In the last few years, Shalom Lamm has spent much time devoted to honoring Jewish-American soldiers who fought and died in WWII. Through Operation Benjamin, Shalom Lamm assisted families with having the markers on the graves of soldiers who fought changed to reflect their heritage.
Through Operation Benjamin, family members of fallen WWII soldiers were able to participate in a ceremony at the Manila American Cemetery and Memorial that would honor their sacrifice by changing Christian grave markers to the Star of David to reflect their Jewish faith. The Cemetery is a beautiful monument comprised of 152 acres located on a plateau visible from a panoramic view.
The accompanying chapel is a white masonry building complete with sculpture and mosaic located in the middle of the cemetery. Twenty-five mosaic maps are located within the hemicycles and narrate the events of the battles that occurred in the Philippines and New Guinea.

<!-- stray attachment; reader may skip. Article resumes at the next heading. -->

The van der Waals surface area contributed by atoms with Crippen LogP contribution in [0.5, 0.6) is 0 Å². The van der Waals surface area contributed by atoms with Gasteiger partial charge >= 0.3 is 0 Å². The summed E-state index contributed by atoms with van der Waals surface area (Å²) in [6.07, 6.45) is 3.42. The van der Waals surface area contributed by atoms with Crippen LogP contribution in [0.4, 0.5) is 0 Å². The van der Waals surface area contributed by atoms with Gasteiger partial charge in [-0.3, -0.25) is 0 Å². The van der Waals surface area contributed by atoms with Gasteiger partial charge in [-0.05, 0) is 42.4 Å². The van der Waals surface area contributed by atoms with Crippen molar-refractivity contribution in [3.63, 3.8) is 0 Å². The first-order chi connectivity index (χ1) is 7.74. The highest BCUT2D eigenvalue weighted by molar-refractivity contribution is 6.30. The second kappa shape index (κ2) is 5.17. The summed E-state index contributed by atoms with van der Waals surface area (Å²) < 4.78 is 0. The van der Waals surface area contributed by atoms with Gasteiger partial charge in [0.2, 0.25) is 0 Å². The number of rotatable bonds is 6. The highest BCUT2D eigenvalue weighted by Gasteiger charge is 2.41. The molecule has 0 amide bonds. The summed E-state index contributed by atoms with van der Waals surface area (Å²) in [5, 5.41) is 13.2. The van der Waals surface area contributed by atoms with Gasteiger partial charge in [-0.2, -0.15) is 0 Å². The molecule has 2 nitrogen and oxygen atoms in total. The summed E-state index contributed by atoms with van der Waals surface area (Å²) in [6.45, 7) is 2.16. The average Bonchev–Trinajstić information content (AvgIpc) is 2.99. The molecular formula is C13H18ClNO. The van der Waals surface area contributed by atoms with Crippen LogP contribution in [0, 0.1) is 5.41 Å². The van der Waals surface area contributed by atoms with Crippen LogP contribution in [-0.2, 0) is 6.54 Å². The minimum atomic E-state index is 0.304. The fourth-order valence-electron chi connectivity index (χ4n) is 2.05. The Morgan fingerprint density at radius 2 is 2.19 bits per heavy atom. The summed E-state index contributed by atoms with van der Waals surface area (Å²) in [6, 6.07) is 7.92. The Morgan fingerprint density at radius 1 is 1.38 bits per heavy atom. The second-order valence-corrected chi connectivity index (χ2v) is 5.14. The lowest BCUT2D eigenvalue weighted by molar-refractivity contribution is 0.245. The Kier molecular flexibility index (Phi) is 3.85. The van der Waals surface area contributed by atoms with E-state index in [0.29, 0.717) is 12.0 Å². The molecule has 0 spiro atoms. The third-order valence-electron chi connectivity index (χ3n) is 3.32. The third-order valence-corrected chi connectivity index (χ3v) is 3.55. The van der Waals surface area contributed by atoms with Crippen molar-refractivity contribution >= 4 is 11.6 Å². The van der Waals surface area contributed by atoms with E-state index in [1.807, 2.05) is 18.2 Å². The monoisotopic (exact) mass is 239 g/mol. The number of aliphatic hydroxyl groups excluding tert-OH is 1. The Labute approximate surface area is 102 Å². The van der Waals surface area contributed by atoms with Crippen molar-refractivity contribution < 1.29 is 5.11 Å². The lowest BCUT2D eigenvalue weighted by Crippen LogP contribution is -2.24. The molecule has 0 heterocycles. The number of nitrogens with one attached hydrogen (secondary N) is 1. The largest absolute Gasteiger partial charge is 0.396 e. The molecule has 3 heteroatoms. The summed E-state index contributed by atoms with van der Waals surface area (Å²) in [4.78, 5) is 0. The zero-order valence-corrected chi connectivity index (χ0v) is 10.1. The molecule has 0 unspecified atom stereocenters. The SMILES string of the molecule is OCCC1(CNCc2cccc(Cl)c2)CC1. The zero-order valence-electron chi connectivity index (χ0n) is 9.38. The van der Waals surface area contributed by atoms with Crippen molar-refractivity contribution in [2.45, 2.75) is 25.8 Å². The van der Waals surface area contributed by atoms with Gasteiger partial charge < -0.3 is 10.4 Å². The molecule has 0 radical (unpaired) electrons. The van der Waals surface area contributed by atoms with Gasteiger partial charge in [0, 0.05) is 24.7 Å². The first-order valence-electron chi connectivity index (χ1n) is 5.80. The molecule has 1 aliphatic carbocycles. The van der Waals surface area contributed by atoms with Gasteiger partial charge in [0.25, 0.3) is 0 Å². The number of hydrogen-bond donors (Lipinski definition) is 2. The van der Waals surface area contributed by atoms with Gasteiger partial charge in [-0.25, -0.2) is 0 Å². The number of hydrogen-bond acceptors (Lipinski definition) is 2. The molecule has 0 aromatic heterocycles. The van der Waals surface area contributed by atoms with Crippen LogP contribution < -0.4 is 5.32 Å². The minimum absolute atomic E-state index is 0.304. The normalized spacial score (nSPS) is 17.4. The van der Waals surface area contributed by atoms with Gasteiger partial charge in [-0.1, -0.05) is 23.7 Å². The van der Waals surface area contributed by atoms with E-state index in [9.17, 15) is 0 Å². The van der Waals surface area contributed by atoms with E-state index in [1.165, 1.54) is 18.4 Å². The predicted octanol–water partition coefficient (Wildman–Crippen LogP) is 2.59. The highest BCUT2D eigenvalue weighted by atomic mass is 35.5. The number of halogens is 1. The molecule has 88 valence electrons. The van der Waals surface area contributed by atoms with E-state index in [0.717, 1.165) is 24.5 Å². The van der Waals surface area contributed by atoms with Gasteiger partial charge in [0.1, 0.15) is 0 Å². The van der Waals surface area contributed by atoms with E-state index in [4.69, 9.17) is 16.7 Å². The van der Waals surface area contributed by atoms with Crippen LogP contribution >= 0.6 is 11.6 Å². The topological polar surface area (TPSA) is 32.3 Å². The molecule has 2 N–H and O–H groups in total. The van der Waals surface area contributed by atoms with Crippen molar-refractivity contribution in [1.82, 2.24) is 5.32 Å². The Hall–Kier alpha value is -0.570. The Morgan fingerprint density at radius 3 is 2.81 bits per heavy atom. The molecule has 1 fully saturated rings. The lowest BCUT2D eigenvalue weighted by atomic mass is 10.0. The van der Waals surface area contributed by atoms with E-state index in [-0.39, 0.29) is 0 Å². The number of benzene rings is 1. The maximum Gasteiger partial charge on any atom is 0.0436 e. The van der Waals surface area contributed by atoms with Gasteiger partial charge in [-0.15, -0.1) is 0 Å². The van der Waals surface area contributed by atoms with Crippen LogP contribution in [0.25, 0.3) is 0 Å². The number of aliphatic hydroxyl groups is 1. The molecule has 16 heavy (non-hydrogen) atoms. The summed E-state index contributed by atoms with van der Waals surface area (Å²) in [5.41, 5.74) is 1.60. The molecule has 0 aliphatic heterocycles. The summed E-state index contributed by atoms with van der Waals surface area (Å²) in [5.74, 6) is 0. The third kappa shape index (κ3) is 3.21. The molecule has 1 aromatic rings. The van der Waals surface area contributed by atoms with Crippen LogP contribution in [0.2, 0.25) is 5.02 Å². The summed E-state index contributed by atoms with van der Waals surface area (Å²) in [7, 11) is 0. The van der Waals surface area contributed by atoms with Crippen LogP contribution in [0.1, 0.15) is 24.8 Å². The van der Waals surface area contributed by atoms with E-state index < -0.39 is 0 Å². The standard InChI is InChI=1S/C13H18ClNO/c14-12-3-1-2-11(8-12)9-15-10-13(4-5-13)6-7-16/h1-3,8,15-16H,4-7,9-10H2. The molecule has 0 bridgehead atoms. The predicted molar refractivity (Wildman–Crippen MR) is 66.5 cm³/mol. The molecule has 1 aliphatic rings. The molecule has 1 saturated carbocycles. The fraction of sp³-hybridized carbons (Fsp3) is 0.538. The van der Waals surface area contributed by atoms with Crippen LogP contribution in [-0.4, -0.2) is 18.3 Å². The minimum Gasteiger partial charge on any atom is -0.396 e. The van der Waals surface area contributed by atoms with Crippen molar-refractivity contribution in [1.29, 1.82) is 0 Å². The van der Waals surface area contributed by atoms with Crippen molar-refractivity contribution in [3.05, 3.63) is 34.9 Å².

Visit any time of the year, and the scene is picturesque and quiet, one that encourages reflective thought. However, one is easily transported back almost 57 years to the Battle of New Guinea, a battle where many soldiers lost their lives.
The Battle was a concerted effort of the Allied Forces and lasted a year-between January 1943 and January 1944. Described as a nightmare, the hostile terrain was filled a million with natural enemies, including the heat, monsoon rains, the morass of mangroves, and poorly constructed infrastructure.
Then, various diseases such as scrub typhus, dengue fever, and dysentery made the environment hostile. Shortages of supplies in a battle that often left the Allied Forces scrambling created the conditions for completing an impossible mission.
The scenes are similar to the excitement of an army advancing and retreating, artillery firing off and explosions filling the air as soldiers scramble and fight. Eventually, the Allied Forces overwhelmed the Japanese soldiers and won the battle, and the memorial in Manila would be a testament to the courage and sacrifice of the American GI.